• Add the tea to the boiling water and steep for about 5-7 minutes. Add sugar to taste. I didn’t want to make this sweet, but just to knock the little bitter, sharp edge off the taste.
  • Squeeze the gelatin sheets to get rid of most of the water, and add them to the hot tea mixture. Stir to mix well. Leave to cool while you segment the fruit.
  • Segment the fruit by cutting the top and bottom off, then slicing the peel off, taking with it a little bit of the fruit. Then, holding the dripping, peeled fruit over a bowl, cut carefully between the membranes to free each segment. Squeeze the remains to extract the juice. You won’t use the juice in this recipe, but it’s great with breakfast.
  • Arrange the citrus and pomegranate seeds in 8 verrines, pour the cooled tea mixture carefully over them, and chill overnight.


Enough for 8



Notes:

  • I used sheet gelatin, because that’s what I have. I prefer it because there is never that scummy layer at the bottom if you don’t get it dissolved completely. After soaking in cold water for 10 minutes, these dissolve totally as soon as they hit hot liquid. If you only have the powdered kind, I think the conversion is 1 teaspoon powder for one sheet. Don’t hold me to that, but when I see other recipes, that seems right to me.
  • To seed a pomegranate without ending up wearing the lovely color of the juice, cut the top off, score it along the sides, and do the rest in a large bowl under water. The seeds sink and the membranes (mostly) float, so it’s easy to separate them.
  • The short, broad verrines I used for this hold a cup of liquid if you fill them right to the brim.
  • If you don’t have a bazillion verrines sitting around your house (why don’t you?), this would also be pretty in wine glasses, or champagne flutes. If you still have some of the old-fashioned flat bowl style champagne glasses, they would be splendid, I think. Brandy snifters would be nice too. You could, of course, just use a bowl, but what fun would that be?




18 January 2010

WINTER CLASSICS: Oxtail Soup

Soup. Are you sick of soup yet? Not me!


Before I made this, I’d never had oxtail soup. I KNOW! It’s such a winter classic, so traditional. Maybe that’s why I’d never had it! Be that as it may, when I saw some queues de boeuf in the supermarket, I snatched them right up. When I got home, I wasn’t sure anymore why.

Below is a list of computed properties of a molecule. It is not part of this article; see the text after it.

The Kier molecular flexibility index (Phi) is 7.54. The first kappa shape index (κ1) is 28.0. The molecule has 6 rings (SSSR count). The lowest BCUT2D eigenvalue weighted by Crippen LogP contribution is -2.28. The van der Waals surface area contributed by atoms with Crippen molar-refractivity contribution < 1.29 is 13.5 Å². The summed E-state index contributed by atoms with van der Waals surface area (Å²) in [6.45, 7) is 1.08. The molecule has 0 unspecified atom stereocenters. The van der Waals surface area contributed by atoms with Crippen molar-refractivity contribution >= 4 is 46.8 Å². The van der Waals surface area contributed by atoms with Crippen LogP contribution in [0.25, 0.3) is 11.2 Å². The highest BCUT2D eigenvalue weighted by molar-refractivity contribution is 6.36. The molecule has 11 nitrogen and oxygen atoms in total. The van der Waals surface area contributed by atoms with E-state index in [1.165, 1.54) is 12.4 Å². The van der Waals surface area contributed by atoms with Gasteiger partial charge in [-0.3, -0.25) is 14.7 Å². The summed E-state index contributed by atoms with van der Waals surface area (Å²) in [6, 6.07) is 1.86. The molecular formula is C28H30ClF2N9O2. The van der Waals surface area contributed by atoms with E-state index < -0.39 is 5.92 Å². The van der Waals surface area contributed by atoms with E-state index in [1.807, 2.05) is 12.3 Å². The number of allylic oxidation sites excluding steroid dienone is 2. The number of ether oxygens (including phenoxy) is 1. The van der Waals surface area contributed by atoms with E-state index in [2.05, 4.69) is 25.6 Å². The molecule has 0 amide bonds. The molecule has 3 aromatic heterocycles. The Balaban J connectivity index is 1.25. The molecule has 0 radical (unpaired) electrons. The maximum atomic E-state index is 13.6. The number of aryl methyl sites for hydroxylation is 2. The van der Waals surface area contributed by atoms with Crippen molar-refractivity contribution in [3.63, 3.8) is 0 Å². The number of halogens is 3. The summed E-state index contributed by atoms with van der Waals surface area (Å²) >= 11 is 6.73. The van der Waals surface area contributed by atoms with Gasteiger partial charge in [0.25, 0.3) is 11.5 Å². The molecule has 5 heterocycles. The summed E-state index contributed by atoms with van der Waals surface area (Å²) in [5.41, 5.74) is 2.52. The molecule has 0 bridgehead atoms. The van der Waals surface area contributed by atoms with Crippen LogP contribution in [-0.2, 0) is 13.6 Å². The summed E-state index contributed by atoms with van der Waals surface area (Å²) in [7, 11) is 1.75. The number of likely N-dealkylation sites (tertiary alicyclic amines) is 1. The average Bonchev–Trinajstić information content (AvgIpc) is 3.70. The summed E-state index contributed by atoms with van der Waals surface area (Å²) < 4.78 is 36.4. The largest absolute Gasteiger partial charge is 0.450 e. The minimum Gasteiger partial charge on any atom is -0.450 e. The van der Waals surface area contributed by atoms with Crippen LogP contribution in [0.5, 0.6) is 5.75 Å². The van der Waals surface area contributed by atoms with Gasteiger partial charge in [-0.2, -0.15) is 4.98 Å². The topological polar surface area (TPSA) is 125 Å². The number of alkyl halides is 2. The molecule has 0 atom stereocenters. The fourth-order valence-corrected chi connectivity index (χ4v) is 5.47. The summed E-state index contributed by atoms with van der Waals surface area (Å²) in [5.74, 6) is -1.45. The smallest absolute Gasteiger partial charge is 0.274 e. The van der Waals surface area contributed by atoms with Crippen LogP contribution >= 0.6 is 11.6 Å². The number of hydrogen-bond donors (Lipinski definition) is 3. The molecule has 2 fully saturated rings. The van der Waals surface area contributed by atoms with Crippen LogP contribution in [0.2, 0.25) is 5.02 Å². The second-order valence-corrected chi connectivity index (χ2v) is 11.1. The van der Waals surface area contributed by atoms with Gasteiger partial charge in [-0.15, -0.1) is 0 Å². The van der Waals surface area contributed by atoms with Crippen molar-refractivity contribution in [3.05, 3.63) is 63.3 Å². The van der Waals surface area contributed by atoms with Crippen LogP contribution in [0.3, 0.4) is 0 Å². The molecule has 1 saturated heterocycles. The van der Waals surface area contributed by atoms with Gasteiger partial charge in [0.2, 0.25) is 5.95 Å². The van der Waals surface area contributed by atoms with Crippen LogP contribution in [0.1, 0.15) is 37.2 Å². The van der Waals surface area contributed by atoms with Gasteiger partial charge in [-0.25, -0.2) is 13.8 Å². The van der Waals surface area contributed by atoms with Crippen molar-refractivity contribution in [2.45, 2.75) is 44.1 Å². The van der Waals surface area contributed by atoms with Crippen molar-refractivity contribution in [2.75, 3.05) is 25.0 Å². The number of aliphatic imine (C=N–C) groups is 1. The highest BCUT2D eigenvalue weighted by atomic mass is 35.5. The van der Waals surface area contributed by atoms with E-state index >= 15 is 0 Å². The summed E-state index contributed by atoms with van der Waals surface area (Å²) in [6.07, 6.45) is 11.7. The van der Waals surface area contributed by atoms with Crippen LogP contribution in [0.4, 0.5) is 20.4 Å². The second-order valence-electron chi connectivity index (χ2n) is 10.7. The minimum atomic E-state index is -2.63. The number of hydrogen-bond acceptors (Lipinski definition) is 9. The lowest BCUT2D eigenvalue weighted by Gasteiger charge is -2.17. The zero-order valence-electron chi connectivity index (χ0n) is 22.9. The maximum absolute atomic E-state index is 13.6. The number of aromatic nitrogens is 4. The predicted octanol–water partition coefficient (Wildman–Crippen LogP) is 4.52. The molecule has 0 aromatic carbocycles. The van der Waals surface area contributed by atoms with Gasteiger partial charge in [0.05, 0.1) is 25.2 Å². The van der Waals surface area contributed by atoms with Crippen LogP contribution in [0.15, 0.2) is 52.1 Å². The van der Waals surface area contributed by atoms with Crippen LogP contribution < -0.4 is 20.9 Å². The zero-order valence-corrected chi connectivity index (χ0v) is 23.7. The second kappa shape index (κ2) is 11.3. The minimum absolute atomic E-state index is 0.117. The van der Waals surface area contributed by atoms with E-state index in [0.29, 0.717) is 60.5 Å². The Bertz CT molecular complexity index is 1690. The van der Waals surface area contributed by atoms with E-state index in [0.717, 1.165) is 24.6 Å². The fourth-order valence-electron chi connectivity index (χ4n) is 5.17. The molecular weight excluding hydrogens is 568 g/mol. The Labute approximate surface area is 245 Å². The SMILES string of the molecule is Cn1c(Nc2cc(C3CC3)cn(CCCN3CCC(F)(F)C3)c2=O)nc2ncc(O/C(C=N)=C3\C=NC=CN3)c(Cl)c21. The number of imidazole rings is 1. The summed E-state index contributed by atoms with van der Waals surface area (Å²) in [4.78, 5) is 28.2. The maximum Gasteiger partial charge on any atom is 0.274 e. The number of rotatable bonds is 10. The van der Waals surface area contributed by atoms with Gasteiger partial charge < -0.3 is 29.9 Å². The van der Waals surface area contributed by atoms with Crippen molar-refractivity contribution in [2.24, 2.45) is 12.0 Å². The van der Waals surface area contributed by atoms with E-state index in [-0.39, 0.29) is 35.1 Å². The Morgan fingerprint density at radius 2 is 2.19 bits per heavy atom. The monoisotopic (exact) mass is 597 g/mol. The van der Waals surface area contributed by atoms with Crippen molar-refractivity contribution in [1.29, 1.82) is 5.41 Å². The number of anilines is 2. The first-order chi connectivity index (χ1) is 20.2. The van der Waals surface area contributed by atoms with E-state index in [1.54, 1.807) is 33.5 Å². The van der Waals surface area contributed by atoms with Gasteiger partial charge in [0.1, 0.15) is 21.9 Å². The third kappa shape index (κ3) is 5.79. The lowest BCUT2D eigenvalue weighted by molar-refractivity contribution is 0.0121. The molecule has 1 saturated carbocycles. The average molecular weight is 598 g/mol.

There they were, though, so I decided to go ahead and make oxtail soup. The problem was that I didn’t know how to begin. So I searched all my favorite blogs. Nothing. I googled and found this and this. The problem was that I didn’t know what it was supposed to taste like. From the googled recipes I began to put together an idea of what I should be doing. For another point of view, I turned to James Beard. In my copy of The New James Beard (1981!), there are recipes for not only oxtail soup but also oxtail gratin and oxtail bouillon. Clearly this is something that was much loved in the past. Or maybe it still is, but just not in MY past...


Finally the time for reading was over. It was time to start cooking. Below is the recipe I ended up with -- partly a combination of the common properties of all the recipes I found and partly a function of what I had on hand. It was still snowing outside, and I wasn’t going out. (I’m from the South, remember? I don’t drive in this.)


The recipes all said to cook this 3 or 3 1/2 hours, until the beef was tender and falling off the bone. It took mine almost 5 hours, and by then it was too late for dinner. So I left it to cool in the stockpot overnight and we ate it the next day for lunch. I think if you have a slow cooker this might be just the thing to do in that.


Yeah, Kate, but how did it taste? Well. They say that the muscles that the animal uses the most have the most flavor--the legs and haunches. I think this beast must have practiced standing on his tail. This was veryvery good. It brought back memories of some of the best pot roasts I had as a child--meat meltingly soft, falling in threads; vegetables adding their color and flavor. But it was the broth that made this special. James Beard spoke of it as unctuous. Because that word makes me think of a gigolo, I don’t think I’d use it. I don’t know a better one, though. This broth had a body to it that was remarkable. That, added to the flavor of the beef and the vegetables makes this something I’ll make again.


Oxtail Soup


2 Tablespoons olive oil

500 g / about 1 pound oxtail pieces

Flour to dust meat

Salt and pepper

1 onion

1 bell pepper

3 medium carrots

3 stalks celery


  • Heat the oil in a soup pot.
  • Put about t heaping soup spoons flour in a dish and add salt and pepper to taste.
  • Roll the oxtail pieces in the flour and brown in the oil over high heat. You’re not really cooking them, only searing them. Remove from pot and set aside
  • Slice the onion in half, peel it, and slice it thinly. Add to the pot, reduce the heat to medium and cook until the onion starts to brown.
  • Chop the pepper, the celery and the onion roughly and add them to the pot along with the oxtail pieces.